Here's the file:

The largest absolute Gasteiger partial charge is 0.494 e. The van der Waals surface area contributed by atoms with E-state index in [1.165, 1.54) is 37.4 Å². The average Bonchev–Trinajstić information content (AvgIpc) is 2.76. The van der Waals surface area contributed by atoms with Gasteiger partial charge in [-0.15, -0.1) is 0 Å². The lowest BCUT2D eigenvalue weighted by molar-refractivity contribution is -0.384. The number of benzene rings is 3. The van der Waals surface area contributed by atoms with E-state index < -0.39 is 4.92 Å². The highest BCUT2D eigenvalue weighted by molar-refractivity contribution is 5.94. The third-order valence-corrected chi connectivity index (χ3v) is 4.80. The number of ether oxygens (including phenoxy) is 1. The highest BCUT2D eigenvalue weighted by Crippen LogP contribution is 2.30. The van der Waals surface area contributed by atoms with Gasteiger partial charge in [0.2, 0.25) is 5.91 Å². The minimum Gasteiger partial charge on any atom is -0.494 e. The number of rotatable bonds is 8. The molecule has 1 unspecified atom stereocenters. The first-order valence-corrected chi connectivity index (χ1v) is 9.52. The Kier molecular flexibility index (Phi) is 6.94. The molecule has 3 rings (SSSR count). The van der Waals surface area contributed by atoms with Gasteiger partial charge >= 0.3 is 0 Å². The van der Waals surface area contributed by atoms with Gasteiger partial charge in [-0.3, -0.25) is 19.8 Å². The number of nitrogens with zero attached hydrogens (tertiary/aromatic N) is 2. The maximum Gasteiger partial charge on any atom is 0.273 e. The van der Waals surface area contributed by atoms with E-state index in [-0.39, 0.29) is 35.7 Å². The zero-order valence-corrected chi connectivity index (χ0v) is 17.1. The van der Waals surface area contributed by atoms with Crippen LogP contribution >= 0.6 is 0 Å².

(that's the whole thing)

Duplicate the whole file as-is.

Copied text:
The largest absolute Gasteiger partial charge is 0.494 e. The van der Waals surface area contributed by atoms with E-state index in [1.165, 1.54) is 37.4 Å². The average Bonchev–Trinajstić information content (AvgIpc) is 2.76. The van der Waals surface area contributed by atoms with Gasteiger partial charge in [-0.15, -0.1) is 0 Å². The lowest BCUT2D eigenvalue weighted by molar-refractivity contribution is -0.384. The number of benzene rings is 3. The van der Waals surface area contributed by atoms with E-state index < -0.39 is 4.92 Å². The highest BCUT2D eigenvalue weighted by molar-refractivity contribution is 5.94. The third-order valence-corrected chi connectivity index (χ3v) is 4.80. The number of ether oxygens (including phenoxy) is 1. The highest BCUT2D eigenvalue weighted by Crippen LogP contribution is 2.30. The van der Waals surface area contributed by atoms with Gasteiger partial charge in [0.2, 0.25) is 5.91 Å². The minimum Gasteiger partial charge on any atom is -0.494 e. The number of rotatable bonds is 8. The molecule has 1 unspecified atom stereocenters. The first-order valence-corrected chi connectivity index (χ1v) is 9.52. The Kier molecular flexibility index (Phi) is 6.94. The molecule has 3 rings (SSSR count). The van der Waals surface area contributed by atoms with Gasteiger partial charge >= 0.3 is 0 Å². The van der Waals surface area contributed by atoms with Gasteiger partial charge in [-0.3, -0.25) is 19.8 Å². The number of nitrogens with zero attached hydrogens (tertiary/aromatic N) is 2. The maximum Gasteiger partial charge on any atom is 0.273 e. The van der Waals surface area contributed by atoms with E-state index in [-0.39, 0.29) is 35.7 Å². The zero-order valence-corrected chi connectivity index (χ0v) is 17.1. The van der Waals surface area contributed by atoms with Crippen LogP contribution >= 0.6 is 0 Å².